Approaching last year’s All-Ireland hurling semi-finals, one bookmaker was so torn between the remaining candidates, all breakthrough sides, the four were made joint All-Ireland favourites. It was the first occasion in modern times it had happened and was largely down to Kilkenny and Tipperary both exiting the Championship in July.
A year on, Kilkenny are already through to the semi-finals with traditional power house Cork, while perennial contenders Tipp are fancied to join them. Limerick and Paudie O’Brien are hanging in there but already some of the gloss has been taking off last year’s Munster breakthrough with their failure to successfully defend it.
Asked if the revolution is over, O’Brien shrugged. “Last year was definitely funny. We contested the 1B league final in Thurles and ended up winning the provincial. Look, the next couple of weeks will tell it all. Tipperary are gathering serious momentum, but, then again, I wouldn’t like to be meeting Dublin the next day as they are.
“Dublin aren’t going to be happy with how they played the last day against Kilkenny. They’re a proud group of lads and they’re a very good side I would have looked at earlier in the year and thought would be serious contenders. The All-Ireland champions are gone. Galway, who are a serious outfit, are gone too. Another two really big teams will be knocked out this weekend and that will open it all up.”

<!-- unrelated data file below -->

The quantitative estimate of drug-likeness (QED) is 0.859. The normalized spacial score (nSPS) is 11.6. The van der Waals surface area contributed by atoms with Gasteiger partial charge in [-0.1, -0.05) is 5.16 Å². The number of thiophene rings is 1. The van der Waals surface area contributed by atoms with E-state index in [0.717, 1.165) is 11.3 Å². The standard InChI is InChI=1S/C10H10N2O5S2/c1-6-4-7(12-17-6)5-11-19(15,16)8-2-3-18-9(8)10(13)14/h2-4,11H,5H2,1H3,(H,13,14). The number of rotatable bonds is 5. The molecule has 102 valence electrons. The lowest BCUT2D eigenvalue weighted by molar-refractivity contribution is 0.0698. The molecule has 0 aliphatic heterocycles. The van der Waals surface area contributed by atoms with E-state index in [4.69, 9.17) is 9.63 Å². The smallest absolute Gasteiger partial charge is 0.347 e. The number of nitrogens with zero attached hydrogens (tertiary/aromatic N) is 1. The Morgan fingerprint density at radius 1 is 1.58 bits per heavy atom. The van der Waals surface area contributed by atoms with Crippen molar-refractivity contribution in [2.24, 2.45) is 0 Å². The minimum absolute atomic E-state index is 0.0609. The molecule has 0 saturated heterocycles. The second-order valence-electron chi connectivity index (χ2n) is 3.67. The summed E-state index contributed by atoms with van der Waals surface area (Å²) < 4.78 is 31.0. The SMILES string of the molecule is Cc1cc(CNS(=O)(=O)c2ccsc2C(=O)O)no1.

Limerick, of course, can keep the revolution in motion by beating Wexford and taking two more steps to hurling heaven after that.
But their confidence to go a step or two further than last year’s All-Ireland semi-final defeat hasn’t been helped by their failure to repel Cork. O’Brien is pragmatic about the loss, noting Cork are significantly better than last year. He also noted Cork bounced back from their Munster final defeat in 2013 by reaching an All-Ireland final.
“That’s very, very true,” he said. “You’d have to admire the way Cork went about their business last year after that defeat. We’ve had a couple of weeks to pick ourselves up but the other side of it is that we’re playing Wexford who will have serious momentum coming into this match. We’re aware of that and we’re under no illusions we have a huge task. We’re going to have to make sure we do everything right.”
O’Brien says that what the last 12 months have ultimately proven is that Championship hurling is a game of inches. Wexford drew with both Dublin and Clare over 70 minutes last summer yet won nothing. They’re only still alive in this year’s Championship because they braved another replay.
“If Wexford had lost that replay, how much would it have set them back?” questioned O’Brien. “All the chances they had...fair play to them, they showed great bottle to go on and win it. Every single Championship match is about the small little things. A flick or a hook or a block is as important as a star performance.”